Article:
The President of the United States of America has the power of the veto, which means he can stop legislation from becoming law. The president's veto power is just one of the many separations of power, or "checks and balances" of the United States government. The legislative, judicial, and executive branches make up our government's separation of power.
Both the House of Representatives and Senate (collectively known as Congress) vote on bills to become law. When the House of Representatives proposes and then passes a bill, it continues on to the Senate. If the Senate also passes the bill, then the bill continues on to the president, who either signs it into law, or does not sign and vetoes the bill.
Think of it in another way: Let's say your brother is the House of Representatives, you are the Senate and your parents are the president (of your family, anyhow). Your brother proposes and passes a bill stating that you and your brother should be given $20 in allowance from your parents on weekly basis. The bill is sent along for your vote, and of course you also pass it. In order for this family bill to become "law," your parents (the president) must pass it. However, they both felt it was too large of an allowance, so they veto the bill. Your brother then revises the bill, for $10 a week in allowance, and you both pass the bill. Your parents feel that this is more acceptable, and sign the bill, making it a "law."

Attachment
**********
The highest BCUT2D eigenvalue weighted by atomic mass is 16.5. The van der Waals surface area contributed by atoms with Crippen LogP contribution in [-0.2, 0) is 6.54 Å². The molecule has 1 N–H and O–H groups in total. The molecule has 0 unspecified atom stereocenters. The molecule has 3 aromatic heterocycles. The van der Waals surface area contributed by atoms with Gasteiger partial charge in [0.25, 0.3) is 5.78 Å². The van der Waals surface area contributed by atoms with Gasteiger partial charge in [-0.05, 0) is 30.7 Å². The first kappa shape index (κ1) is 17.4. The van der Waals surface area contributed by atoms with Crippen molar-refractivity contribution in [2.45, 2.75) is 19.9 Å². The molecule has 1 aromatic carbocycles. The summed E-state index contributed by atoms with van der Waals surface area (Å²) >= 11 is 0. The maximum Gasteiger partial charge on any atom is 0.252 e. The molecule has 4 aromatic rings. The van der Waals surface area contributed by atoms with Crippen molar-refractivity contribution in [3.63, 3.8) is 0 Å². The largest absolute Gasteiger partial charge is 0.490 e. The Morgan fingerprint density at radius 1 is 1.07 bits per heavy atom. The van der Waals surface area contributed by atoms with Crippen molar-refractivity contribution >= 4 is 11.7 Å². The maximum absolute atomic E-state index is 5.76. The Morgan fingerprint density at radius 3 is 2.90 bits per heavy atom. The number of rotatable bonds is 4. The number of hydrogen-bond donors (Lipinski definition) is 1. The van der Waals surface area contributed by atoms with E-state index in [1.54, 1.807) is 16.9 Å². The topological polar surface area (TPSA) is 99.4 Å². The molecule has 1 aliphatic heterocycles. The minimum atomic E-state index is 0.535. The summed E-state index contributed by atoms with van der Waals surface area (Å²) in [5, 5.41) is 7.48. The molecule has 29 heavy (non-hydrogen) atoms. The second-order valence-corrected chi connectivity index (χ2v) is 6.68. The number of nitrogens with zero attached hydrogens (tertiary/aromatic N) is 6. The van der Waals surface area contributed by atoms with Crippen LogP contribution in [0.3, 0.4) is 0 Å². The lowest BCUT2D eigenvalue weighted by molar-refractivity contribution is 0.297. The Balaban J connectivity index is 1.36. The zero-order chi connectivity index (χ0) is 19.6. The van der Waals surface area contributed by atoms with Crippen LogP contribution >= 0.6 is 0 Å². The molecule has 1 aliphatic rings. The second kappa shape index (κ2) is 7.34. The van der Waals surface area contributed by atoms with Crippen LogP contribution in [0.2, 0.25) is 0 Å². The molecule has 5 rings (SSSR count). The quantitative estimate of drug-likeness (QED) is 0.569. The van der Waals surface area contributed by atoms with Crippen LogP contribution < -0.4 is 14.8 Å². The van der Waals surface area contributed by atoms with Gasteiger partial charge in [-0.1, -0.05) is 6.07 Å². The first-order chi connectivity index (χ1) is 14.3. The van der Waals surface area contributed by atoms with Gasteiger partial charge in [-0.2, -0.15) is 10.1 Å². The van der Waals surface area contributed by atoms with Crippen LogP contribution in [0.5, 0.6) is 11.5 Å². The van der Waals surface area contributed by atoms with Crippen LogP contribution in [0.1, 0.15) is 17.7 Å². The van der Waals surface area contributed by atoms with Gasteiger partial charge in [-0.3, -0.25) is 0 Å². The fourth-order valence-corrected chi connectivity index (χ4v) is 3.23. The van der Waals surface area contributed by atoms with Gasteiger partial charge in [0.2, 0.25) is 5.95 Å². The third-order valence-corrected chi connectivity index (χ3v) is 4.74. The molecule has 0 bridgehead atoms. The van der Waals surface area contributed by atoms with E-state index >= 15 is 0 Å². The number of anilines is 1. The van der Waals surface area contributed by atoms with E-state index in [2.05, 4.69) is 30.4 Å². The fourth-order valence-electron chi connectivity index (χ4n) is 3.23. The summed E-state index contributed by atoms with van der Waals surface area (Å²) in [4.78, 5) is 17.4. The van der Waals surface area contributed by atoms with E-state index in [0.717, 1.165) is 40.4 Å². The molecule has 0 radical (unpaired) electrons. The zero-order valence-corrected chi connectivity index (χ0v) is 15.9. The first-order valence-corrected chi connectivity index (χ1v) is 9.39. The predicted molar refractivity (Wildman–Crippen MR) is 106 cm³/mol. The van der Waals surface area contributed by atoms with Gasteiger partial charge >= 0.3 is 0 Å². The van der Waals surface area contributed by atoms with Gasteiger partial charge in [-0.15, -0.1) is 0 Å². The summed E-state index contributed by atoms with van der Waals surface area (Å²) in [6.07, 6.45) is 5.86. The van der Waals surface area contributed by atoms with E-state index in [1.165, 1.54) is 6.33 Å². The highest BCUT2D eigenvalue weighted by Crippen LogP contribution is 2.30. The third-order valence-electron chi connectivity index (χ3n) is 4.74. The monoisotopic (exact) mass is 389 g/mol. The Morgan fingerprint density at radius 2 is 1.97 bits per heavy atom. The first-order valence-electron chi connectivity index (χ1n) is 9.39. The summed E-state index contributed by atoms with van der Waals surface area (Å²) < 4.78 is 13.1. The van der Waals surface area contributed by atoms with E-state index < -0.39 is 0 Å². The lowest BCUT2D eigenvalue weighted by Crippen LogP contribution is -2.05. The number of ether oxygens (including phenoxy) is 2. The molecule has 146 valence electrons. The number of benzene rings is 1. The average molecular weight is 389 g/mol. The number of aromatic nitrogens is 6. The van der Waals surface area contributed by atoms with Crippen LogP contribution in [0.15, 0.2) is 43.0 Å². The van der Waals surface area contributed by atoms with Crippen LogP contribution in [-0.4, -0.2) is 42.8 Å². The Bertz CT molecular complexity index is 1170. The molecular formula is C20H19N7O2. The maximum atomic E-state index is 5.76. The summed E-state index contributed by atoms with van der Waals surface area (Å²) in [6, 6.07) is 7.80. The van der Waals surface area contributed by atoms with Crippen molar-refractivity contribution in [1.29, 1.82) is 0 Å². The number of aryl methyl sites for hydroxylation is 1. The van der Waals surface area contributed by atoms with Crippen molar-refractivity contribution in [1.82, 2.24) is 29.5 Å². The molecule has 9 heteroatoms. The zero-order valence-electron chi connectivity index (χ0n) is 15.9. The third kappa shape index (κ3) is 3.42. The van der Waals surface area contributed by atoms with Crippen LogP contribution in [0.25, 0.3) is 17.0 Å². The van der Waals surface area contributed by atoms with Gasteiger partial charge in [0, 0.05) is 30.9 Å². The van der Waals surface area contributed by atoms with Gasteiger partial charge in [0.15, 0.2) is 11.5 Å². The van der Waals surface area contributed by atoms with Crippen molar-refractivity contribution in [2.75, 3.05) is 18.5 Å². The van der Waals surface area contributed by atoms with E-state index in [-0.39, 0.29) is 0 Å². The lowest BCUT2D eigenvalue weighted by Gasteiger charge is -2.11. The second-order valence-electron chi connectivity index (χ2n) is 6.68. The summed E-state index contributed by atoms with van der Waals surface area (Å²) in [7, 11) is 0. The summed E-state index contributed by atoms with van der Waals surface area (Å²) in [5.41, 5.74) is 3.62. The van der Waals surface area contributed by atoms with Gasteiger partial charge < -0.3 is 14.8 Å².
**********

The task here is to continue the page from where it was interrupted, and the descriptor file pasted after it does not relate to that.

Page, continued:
Your parents "veto" power in this example is essentially the same power the president has over Congress.
You can find out more about how a bill becomes law and the president's veto power at the following links: